Coming from Los Angeles, where pretty much everything seemed to be constructed in the 1970s and 1980s, I didn’t even think to ask if my Upper West Side prewar apartment was cable and Internet ready.
It turned out that although the building was cable ready, my prewar walkup apartment only had one cable outlet, and it was in the inconvenient middle room.
Back in L.A., I had been a customer of DirecTV (the Internet, from an unnamed provider, was included in the rent). The entire building shared a satellite dish on the roof, and we paid a small extra fee every month to use it.
Here in my new apartment, putting a dish on my fire escape facing Amsterdam Avenue was out of the question. DirecTV said it was a fire hazard – and that the dish could be easily stolen.
I learned that either Time Warner Cable or Cablevision provide non-satellite cable for most of the buildings in New York City. (As a result, if you were a previous customer of a satellite company and wanted to switch to fixed line cable, you may be eligible for a discount. I never asked about it because I didn’t know it existed, but I learned later that I could have saved lots of money.)
Time Warner was my building’s provider. The company assured me that they could run wiring to any room, so I scheduled the first visit. The cable guy came on time and installed the Internet and the cable in my living room by stapling a long white wire along the baseboard.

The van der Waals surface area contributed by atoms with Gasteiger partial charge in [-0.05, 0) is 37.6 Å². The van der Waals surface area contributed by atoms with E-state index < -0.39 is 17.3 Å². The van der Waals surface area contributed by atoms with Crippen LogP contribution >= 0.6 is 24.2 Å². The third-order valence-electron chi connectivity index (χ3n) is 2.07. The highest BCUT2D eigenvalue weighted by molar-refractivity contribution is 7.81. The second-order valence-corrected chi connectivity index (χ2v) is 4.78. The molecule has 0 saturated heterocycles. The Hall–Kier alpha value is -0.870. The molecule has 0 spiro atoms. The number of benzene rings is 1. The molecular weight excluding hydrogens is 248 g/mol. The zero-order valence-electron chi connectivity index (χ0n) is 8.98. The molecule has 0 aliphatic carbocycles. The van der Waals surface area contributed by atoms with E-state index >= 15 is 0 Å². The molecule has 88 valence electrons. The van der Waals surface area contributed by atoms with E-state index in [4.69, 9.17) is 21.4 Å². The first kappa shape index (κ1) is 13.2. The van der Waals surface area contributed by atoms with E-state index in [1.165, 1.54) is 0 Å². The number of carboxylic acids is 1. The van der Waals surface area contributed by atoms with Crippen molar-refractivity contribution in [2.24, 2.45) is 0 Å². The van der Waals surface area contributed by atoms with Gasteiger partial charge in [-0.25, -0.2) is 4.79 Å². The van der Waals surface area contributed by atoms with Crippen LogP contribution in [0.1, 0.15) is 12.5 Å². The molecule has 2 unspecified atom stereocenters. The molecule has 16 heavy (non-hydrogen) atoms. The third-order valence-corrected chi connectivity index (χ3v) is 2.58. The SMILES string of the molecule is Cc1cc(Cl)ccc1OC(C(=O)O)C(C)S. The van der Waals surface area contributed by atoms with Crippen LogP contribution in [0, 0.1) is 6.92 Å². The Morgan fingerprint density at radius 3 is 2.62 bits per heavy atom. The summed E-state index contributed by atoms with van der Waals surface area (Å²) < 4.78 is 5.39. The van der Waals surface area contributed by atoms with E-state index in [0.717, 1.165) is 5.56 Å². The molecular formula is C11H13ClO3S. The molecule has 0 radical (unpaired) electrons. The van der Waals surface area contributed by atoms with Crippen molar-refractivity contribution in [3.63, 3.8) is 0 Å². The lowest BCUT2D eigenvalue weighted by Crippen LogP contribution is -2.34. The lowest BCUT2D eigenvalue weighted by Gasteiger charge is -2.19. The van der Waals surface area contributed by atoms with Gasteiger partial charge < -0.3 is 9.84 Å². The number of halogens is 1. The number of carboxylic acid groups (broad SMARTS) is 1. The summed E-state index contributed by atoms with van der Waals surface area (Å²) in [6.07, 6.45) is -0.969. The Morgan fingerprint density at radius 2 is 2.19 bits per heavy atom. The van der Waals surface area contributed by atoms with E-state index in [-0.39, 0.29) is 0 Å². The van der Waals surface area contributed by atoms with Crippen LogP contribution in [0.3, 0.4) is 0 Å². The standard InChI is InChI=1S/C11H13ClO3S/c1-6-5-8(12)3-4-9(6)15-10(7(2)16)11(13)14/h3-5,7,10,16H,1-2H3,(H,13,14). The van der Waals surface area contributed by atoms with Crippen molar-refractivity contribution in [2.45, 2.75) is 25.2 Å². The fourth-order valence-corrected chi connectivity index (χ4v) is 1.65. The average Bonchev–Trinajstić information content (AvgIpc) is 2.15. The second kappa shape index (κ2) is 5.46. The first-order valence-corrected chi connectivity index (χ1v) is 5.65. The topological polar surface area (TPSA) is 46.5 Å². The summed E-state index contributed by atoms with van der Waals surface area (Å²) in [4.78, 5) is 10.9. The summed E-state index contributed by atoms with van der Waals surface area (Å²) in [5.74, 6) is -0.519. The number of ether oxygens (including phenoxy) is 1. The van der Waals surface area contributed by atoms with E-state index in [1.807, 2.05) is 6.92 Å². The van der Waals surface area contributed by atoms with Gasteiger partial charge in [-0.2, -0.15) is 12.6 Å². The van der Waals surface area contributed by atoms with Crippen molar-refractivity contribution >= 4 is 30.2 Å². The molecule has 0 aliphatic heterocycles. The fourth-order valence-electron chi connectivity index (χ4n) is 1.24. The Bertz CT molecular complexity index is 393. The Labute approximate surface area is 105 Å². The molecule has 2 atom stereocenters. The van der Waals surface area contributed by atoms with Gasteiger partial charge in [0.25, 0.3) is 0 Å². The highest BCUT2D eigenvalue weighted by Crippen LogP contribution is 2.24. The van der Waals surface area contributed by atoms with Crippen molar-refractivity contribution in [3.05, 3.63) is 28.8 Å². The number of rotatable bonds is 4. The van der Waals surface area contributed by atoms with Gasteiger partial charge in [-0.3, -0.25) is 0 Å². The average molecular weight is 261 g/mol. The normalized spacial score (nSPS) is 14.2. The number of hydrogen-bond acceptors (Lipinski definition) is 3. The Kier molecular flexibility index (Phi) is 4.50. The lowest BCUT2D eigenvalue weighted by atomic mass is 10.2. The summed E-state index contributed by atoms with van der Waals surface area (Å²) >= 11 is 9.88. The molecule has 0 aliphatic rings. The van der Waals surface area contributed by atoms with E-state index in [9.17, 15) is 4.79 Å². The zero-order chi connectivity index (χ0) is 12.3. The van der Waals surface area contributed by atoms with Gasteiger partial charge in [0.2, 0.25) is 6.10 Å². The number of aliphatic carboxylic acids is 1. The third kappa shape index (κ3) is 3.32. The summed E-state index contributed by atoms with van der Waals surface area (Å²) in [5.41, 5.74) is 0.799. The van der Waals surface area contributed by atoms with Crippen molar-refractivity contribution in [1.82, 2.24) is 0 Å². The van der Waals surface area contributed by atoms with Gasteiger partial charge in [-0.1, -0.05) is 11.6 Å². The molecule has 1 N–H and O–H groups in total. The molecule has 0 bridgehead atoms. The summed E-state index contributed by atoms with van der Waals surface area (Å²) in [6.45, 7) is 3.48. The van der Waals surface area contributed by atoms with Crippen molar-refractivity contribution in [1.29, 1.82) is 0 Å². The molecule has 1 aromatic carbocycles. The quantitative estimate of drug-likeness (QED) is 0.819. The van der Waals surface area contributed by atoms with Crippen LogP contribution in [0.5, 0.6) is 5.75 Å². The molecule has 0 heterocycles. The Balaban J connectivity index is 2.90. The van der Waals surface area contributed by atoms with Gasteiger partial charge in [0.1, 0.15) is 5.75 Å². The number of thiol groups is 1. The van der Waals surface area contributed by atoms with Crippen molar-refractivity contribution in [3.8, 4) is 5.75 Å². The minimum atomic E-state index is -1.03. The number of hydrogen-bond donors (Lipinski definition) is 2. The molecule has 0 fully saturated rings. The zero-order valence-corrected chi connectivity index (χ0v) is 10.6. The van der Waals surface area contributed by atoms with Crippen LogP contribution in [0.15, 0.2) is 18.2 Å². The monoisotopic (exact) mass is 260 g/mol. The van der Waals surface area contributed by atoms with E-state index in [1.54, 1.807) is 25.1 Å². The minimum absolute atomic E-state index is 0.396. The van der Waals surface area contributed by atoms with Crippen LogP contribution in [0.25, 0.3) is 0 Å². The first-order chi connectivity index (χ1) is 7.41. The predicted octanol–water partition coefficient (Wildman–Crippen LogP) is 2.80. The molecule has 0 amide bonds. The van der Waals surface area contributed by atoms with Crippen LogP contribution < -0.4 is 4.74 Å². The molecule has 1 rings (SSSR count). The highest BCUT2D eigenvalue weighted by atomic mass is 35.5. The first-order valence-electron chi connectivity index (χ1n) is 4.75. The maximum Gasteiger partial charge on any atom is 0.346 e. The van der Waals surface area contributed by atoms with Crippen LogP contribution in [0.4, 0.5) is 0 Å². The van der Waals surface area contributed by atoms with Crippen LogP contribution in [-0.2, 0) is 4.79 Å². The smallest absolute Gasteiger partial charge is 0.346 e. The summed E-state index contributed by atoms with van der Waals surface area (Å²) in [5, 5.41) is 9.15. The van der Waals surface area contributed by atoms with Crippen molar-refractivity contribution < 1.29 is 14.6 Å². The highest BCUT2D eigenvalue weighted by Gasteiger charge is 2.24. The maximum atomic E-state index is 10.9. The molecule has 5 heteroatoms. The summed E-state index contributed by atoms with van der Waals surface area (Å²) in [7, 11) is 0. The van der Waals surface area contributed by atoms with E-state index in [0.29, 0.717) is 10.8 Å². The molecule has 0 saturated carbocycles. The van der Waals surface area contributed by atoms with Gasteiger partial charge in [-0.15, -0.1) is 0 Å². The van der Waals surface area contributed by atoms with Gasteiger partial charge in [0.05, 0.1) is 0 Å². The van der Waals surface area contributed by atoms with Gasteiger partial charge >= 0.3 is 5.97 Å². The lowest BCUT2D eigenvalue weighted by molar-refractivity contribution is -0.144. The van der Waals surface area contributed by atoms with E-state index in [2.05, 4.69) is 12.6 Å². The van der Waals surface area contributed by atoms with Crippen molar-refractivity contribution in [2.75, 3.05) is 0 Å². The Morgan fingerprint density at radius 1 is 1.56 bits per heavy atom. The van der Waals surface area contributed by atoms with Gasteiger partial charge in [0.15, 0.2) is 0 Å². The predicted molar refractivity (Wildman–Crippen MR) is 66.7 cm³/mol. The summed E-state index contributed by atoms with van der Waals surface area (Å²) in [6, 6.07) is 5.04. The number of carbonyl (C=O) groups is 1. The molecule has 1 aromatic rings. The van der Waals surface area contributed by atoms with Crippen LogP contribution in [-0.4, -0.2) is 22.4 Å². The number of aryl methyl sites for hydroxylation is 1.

Alas, all three cable boxes he brought were “faulty,” so he told me another guy would come with new boxes tomorrow, and he left us with all the broken boxes.
I called the next day to find out when the cable guy would come. I learned that not only had the previous cable guy not scheduled the appointment, he had told his company everything was working--so we were being charged for service.
Time Warner reversed the charges and dispatched another technician. But after a couple hours of fiddling around, he gave up and told us to call again and schedule with a third person.
Finally, I had an angry exchange with the customer service line, who sent the supervisor to my apartment. Within two minutes of his arrival, he solved our problem.
It turned out the there was nothing wrong with the equipment: The first cable guy had just stapled the cord too firmly and blocked the signal.
The supervisor took back all the extra equipment (which the second guy forgot to collect) and left us stunned by the fact that it had taken two weeks and three service calls to finish this whole process.
I wish I could say it was smooth sailing from there, but over the coming months our neighborhood endured outages every other week for an hour and a half at a time. It made working from home nearly impossible.
They say it’s hard to make it in the Big Apple. Maybe that’s because everyone is distracted by the little things that seem to take so much longer to accomplish here.
Or maybe they’re just exhausted: Next up... L.A. taught me to sleep through street noise and even earthquakes, not the shaking and roaring of a subway train.
Michelle Castillo moved to Manhattan last fall to attend Columbia University's Journalism School and currently works as a freelance writer covering entertainment for the TodayShow.com and MSNBC.com. Rental Rookie is a twice-monthly column chronicling her first year as a renter in NYC.
See all Rental Rookie columns here.